Flu Vaccination season winter 2018/19
Vaccination is advised for patients ‘at risk’. If you are unsure if you fall into the ‘at risk’ category please call the surgery for advice. Please see below for a list of these conditions.
Flu Vaccination for Children
This is a nasal flu (no needles!) and is now available.
For information, the ‘at risk’ groups we recommend receive vaccination are:
Diabetes, Asthma (using oral steroids or a steroid inhaler), Stroke, Chronic Lung, Heart, Liver or Kidney disease. Patients taking immunosuppressive drugs, including chemotherapy and sole main Carers of vulnerable patients are also eligible.
In addition, Pregnant patients are advised to be vaccinated against flu and have a Pertussis (whooping cough) booster.
Travellers to some parts of the world ie Africa are also advised to be vaccinated.
Some other categories of disease are also eligible- if in doubt please ask.
There is no charge for this.
Most of these patients (excluding asthmatics & Carers) are also recommended to have Pneumonia vaccination – for the vast majority of patients this is a single vaccination ie no boosters needed.
General Flu Information
- Flu is caused by a number of different types of influenza viruses.
- The incubation period is typically 1-4 days
- Infected adults are usually contagious from the day before to 5 days after illness onset. Children are typically contagious for 7 days (although sometimes longer)
- Fever usually declines after 2 – 3 days and normally disappears by the 6th day.
- Cough, weakness and fatigue can persist for 1-2 weeks (and up to 6 weeks.)
- Antibiotics do not benefit most people with influenza but are sometimes needed to treat secondary infections.
- Home Treatment – There is little scientific evidence for most symptomatic and self-help treatment, but experience suggests that some of the following may help, and are unlikely to cause harm.
- Treatment of fever, myalgias (muscle pains) and headache with paracetamol or ibuprofen
- Drink plenty of fluids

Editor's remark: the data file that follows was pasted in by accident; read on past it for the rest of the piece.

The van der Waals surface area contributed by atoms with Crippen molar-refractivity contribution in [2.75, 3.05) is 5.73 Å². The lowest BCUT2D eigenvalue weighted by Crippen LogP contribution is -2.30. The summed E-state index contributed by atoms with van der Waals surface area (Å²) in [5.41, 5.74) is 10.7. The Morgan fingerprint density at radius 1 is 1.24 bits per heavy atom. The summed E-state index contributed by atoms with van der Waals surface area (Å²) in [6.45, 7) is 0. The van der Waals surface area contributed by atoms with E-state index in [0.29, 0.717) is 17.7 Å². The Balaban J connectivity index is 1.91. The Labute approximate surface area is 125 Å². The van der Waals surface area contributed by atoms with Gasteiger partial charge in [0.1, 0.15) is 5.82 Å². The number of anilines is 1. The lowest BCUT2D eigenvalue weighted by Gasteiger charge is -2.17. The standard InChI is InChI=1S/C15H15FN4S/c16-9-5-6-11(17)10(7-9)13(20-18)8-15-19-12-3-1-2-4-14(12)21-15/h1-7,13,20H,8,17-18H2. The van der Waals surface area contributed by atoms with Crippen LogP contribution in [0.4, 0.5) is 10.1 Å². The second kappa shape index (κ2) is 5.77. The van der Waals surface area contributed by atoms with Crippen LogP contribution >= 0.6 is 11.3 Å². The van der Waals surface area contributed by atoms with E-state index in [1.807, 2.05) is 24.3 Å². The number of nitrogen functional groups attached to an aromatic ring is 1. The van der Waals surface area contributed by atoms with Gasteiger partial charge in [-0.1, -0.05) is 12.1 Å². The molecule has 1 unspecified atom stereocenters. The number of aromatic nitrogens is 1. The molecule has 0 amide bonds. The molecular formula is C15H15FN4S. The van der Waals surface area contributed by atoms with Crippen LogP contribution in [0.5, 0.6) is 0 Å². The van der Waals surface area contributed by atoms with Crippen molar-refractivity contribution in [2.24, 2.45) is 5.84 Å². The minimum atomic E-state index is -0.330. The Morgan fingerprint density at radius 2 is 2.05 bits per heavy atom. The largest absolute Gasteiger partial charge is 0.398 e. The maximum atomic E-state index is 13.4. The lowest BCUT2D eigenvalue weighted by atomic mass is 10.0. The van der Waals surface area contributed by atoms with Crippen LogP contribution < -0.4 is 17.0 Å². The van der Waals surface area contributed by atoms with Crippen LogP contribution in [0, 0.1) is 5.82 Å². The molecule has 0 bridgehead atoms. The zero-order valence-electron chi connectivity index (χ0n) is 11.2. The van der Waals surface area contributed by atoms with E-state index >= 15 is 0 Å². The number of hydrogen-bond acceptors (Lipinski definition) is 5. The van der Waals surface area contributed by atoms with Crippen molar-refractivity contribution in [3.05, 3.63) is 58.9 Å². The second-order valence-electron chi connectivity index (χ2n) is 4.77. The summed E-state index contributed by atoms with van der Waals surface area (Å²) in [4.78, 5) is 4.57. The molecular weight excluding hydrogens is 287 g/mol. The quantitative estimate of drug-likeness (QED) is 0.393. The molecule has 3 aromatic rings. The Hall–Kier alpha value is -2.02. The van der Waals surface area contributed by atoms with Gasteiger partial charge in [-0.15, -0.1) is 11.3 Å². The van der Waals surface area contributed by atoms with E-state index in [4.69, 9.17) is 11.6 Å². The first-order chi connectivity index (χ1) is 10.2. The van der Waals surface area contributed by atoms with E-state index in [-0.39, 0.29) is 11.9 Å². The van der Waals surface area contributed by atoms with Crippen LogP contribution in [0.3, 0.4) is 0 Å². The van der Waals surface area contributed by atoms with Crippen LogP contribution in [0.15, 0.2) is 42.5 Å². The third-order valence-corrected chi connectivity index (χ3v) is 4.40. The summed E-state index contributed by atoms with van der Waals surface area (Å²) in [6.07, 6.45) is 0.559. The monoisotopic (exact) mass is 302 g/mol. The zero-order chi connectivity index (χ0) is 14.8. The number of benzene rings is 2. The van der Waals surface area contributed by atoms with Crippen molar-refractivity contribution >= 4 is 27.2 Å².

- Avoid smoking (including anyone in the house)
- Consider: short course of topical decongestants (check with pharmacist if on medication), throat lozenges, saline nose drops.
Flu Clinic 2019
Saturday 12th October 2019
This started in October 2013
Shingles vaccinations are available to patients aged 70,71,72,73,74, 75,78 and 79. Eligibility remains up to the 80th birthday. If you were previously eligible but missed it, we can offer vaccination at a routine nurse appointment from now.
There is a useful website which will confirm whether or not you are eligible for this free vaccination just by putting in your date of birth. Here is the link:
Child Immunisation Clinic
Due to the complexity of vaccines used we prefer to carry out all childhood vaccinations in dedicated time slots on Tuesdays. This will change to Thursdays from 13 July 2017. Appointments are usually sent by post. If this presents particular problems for you please speak to a member of staff.
Mid-teen booster vaccinations can be performed at any time.
Child Immunisation Schedule
This has recently changed. There is now no Meningitis C booster for infants, but Rotavirus has been added.
Immunisations given at 2,3 & 4 months includes Pneumonia, Tetanus, Diphtheria, Pertussis, Polio, Hib and Meningitis C and Rotavirus. There are now immunisations at 1 year to account for the relevant boosters (ie Pneumonia, Meningitis C & Hib), in addition to the usual MMR.
Meningitis B is offered on the NHS to all babies born on or after 1st July 2015 and given at age 2,4 and 12 months.
The pre-school booster, which includes MMR, is usually carried out from age 3½ yrs. For children age 3 & 4 the booster will include a Hib/Meningitis C vaccination.
The mid teen booster of Dip/Tet/Polio will also now include Meningitis ACW&Y.
The national programme was introduced in Sept 2008 with all girls in year 8 (aged 12 to 13 years) offered vaccinations. A catch-up HPV booster programme has now been introduced for girls aged 14 to under 18 who missed the opportunity to be vaccinated at school. Please ask for details.